NEW YORK (Thomson Reuters Foundation) - There is nothing in Afghan civil or Islamic law that makes it illegal for a girl to run away from home to avoid forced marriage. But nothing can protect a runaway girl from customary laws that put her in jail or put her to death for allegedly tarnishing the family’s honour.
That was illustrated vividly recently in the death of a 18-year-old runaway girl named Amina, shot to death after accepting her family’s vows not to harm her, according to a report in the New York Times.
Amina’s death, considered an honour killing by local activists, is only one of an estimated 150 such murders committed annually in Afghanistan, Rubina Hamdard, a lawyer with the Afghan Women’s Network told the Times.
Faced with a forced marriage arranged by her family, Amina had run away from home and taken refuge in a women’s shelter. Two weeks ago, she agreed to leave the shelter and return home after her family gave signed assurances she would not be harmed and even repeated those pledges on video at the Ministry of Women’s Affairs in Baghlan Province.
But she never reached home. On her way there in the family car, nine masked gunmen attacked, dragged her out of the car and shot her to death, according to her brother and uncle. No one else was harmed.
It is unclear whether the killing was arranged by Amina’s would-be fiancé, as the police suspect, or by her own family, as women’s activists believe, the Times said. What is clear to all is that Amina was the apparent victim of an honour killing.
POLICE VIRGINITY TESTS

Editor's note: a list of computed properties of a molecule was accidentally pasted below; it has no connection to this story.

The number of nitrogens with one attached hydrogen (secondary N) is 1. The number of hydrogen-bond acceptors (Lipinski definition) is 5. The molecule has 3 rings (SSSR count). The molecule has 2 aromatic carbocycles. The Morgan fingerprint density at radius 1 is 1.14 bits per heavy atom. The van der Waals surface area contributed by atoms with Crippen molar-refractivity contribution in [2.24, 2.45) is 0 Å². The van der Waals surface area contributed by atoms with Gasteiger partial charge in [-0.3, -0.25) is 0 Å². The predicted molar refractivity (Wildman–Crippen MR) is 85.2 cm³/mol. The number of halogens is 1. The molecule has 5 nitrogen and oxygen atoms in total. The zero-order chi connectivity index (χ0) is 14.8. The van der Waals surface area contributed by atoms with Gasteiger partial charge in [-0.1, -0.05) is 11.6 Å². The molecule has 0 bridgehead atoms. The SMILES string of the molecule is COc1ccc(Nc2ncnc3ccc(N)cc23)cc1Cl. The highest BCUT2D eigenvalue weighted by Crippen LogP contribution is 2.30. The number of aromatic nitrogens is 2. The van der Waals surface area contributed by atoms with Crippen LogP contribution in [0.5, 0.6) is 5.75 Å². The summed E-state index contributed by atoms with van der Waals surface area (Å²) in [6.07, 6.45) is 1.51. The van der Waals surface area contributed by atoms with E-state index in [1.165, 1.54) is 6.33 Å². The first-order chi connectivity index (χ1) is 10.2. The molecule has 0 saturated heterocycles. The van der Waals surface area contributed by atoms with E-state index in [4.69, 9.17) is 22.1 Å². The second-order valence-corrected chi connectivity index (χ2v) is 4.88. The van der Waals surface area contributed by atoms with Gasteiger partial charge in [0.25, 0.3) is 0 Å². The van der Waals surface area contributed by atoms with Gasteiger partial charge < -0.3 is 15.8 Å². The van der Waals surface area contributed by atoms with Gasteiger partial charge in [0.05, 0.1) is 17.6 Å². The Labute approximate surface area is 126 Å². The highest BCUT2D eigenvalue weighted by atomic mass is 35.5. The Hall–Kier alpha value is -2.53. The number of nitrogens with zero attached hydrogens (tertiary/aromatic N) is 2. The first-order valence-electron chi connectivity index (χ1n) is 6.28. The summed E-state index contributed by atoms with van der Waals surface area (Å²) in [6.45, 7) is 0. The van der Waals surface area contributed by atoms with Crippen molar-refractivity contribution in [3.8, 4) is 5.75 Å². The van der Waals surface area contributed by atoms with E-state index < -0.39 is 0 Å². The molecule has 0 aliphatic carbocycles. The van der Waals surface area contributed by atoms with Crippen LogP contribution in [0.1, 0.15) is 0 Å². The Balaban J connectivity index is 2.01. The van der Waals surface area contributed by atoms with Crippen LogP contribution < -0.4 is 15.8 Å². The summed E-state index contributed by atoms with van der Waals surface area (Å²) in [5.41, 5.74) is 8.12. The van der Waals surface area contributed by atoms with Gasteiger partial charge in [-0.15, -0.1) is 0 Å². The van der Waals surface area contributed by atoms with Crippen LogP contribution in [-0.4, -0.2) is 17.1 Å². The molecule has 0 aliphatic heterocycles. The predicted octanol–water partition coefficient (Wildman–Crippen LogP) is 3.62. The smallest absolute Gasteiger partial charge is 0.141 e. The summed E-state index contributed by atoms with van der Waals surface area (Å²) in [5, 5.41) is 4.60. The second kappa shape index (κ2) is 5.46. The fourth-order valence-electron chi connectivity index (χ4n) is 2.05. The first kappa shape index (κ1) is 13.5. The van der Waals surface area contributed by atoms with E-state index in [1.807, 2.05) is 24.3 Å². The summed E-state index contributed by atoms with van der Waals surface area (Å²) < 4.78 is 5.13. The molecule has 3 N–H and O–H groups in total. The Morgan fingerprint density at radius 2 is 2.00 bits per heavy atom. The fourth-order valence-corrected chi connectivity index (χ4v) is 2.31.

Even when they are formally reported, which happens in less than half the cases, very few of these killings result in convictions, according to Hamdard.
Part of the problem is the strength and tenacity of customary or tribal practices that judges, often poorly educated, continue to invoke despite civil and Islamic laws to the contrary, including Afghanistan’s Elimination of Violence Against Women Act.
“In Afghanistan judges stick to customary law, forget sharia (Islamic) law, let alone civil law,” Shala Fareed, a law professor at Kabul University, told the Times.
Of 4,505 cases of violence against women in 2013, which include issues such as forced marriage, less than 10 percent are resolved through the legal process, with nearly half being dropped or settled out of court, according to the latest report from the Women’s Ministry cited by the Times.
When police find unmarried women, even legal adults such as Amina, out alone and unaccompanied by close relatives they routinely arrest them and subject them to a virginity test by a forensic pathologist, a test demanded by customary law but not condoned by civil law, according to the Times.
Amina, who successfully passed the virginity test, was not charged with a crime and left at a women’s shelter.
Uranus Atifi, head of the legal department of the women’s ministry in Pul-e-Kumri, the provincial capital where Amina was found, said she only handed Amina over to her family after the girl made it clear that “she didn’t want her case to get bigger and create more problems for her”.